As a designer, I am faced with this on many levels, day in and day out. It has become second nature for me, but I do stress its importance to my clients. There are so many subliminal things that occur when it comes to design and branding, right down to the color combinations you use and the font choices we make. Good post!

      1. Patrick says:

        Hi Paul, Yes that’s what happens with me now for the past 20 years! I am constantly looking at menus, signs ads, you name it and always critique them in my mind. Its also like when you buy a new car and all of a sudden you start to see that exact same car way more often that you used to.

  26. Alicia Rades says:

    I love this article! I especially felt what you were saying with the first example. Yes, Courtney DOES look like she’s giving her content the cold shoulder. I also thought the flip you did was awesome. It feels so much more inviting when the pictures are turned toward the content. It brings your eyes right in!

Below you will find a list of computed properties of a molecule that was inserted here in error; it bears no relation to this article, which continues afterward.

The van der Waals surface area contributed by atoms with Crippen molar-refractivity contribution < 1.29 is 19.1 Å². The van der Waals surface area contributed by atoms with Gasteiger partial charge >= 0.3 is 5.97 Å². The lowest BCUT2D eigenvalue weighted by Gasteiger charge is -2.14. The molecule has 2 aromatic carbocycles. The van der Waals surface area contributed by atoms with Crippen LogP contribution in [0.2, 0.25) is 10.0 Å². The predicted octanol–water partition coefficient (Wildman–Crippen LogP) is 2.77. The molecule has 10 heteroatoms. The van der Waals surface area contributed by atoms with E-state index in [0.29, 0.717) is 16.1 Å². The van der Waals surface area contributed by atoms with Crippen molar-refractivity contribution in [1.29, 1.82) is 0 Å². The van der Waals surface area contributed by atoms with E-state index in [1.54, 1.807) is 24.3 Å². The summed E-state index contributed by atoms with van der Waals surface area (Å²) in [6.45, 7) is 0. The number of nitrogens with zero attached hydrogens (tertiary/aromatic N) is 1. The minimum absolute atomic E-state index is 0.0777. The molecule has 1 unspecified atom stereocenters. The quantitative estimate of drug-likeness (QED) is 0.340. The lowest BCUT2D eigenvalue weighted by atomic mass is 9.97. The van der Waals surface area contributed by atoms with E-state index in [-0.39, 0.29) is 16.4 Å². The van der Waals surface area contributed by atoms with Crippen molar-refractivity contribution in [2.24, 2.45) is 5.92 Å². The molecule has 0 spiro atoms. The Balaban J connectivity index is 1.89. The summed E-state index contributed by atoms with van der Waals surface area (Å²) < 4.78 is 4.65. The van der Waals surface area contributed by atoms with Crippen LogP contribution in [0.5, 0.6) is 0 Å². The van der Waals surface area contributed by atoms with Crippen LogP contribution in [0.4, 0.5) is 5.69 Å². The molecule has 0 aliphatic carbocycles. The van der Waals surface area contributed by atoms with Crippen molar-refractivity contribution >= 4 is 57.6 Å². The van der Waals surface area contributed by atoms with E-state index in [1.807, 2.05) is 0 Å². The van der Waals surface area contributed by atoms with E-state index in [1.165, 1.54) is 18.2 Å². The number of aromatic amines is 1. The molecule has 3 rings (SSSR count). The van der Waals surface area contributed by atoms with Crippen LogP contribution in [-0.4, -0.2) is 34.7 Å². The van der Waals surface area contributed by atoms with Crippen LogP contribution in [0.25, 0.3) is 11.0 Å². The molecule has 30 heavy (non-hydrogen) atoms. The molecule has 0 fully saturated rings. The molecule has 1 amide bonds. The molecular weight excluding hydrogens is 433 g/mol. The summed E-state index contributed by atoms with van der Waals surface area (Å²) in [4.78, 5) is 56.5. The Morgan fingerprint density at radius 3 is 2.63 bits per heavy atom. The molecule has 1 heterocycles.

27. Barry Kidd says:

    Hi there Paul:

    After reading your post I took a quick look at my own image. What I found was, at best, a dilemma.

    For google search results my photo would be turned slightly away but I also have my Gravatar linked to my blog where it’s facing in toward or facing the text.

    Perhaps I just need a new photo that is facing straight forward because I’d rather not place my side bar on the left of my blog. It’d just feel wrong and not place the text to the left where I want it.

    Alas, the simple things in life are just never as simple as they should be.

    1. Barry,

      Can you just create a mirror image of our photo, and change it only in your gravatar? Or will that image still be pulled in search/google results?